Creating a FTB using the reps own commission data is another impactful method for finding new projects. However, the data can be somewhat stale because reps’ receipt of data is usually linked to principal commission payments. Some principal payments are offset one month for direct OEM and two months for POS; others, longer. An alternative data source is Budde Marketing, which, if available, offers a fresher monthly in-territory shipment view. Data analysis using tools like Excel Pivot Tables or PowerBI is a business requirement for rep firms in today’s world. Fortunately, there are many tutorials available on the internet and reps can and should invest the time to learn these skills.
Other tools for developing new opportunities during COVID-19 and beyond have been virtual meetings and trainings. New product introductions via Zoom, Teams, WebEx and other platforms have become an essential tool to engage with customers. It is best when the customer agrees on the topics to be covered and the presentation is as focused as possible to the current or next program in development. A time allocation of 20 minutes max per one or two topics is usually optimal for the customer. Content presented by the principal’s subject matter experts (SME) is the most effective and recommended.
Maintaining existing customers
Because deeper project engagement/coordination is more time consuming, it is critical that reps are mindful of relationship falloff with other customers whose projects are not as front and center. Reps must check in with their customers routinely and create a cadence in which the customer is expecting a call. Customer’s time is limited, so providing a several bullet point agenda in advance of your call helps keep the call focused. A concise conversation providing value is paramount to the customer’s acceptance of your next call.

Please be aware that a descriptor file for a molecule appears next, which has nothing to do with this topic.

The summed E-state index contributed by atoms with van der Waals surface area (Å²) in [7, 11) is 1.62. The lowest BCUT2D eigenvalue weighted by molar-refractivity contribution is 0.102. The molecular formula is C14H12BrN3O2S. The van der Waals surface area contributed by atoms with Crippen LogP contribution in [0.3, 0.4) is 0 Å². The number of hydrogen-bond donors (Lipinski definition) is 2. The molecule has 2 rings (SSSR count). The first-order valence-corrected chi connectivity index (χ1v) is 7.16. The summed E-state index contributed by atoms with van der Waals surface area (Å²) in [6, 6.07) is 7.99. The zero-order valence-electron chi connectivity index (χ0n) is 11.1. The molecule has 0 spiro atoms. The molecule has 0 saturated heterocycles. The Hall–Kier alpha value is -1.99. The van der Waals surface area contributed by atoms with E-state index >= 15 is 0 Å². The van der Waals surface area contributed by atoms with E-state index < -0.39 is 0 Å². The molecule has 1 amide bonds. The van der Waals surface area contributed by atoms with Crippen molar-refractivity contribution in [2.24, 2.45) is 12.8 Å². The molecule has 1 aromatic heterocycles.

Email blasts should be done with careful consideration of your contact list. It is easy to become irrelevant by marketing products to the wrong target customers who will either remove themselves from your list or will learn to disregard your content. Email blast contact lists must be maintained by product interest. Also, keep in mind that some of the most effective marketing is done by individual emails from salespeople to customers. Specific NPIs targeted to a customer known to design with similar components/assemblies is key to keep customer attention. Providing application-specific studies or white papers written by a rep’s principal or even a market SME is very effective, creating a lasting impression toward enabling the role of trusted advisor.
Most of reps’ medium to large-size principals have marketing departments. Reps must be vocal with their principals to let them know what material and medium their customers require to obtain and maintain attention. Besides NPIs and white papers, virtual day-long seminars with multiple topics during the day are proving to be effective. Customers can pick and choose the topics and tune in accordingly. Also, participation in industry-wide seminars like the recent Thermal Live provide an excellent platform to showcase talent and knowledge which leads to future engagement.
Creating meaningful and topical industry-related content on LinkedIn is very effective and encouraged. Not all reps are comfortable creating and posting original content. Alternatively, reps can share posts from various sources and add relevant content in the share process. For example, a rep can share a principal NPI post and add a brief comment on why they think the post is important to their followers. This is a much stronger approach than simply liking content on LinkedIn.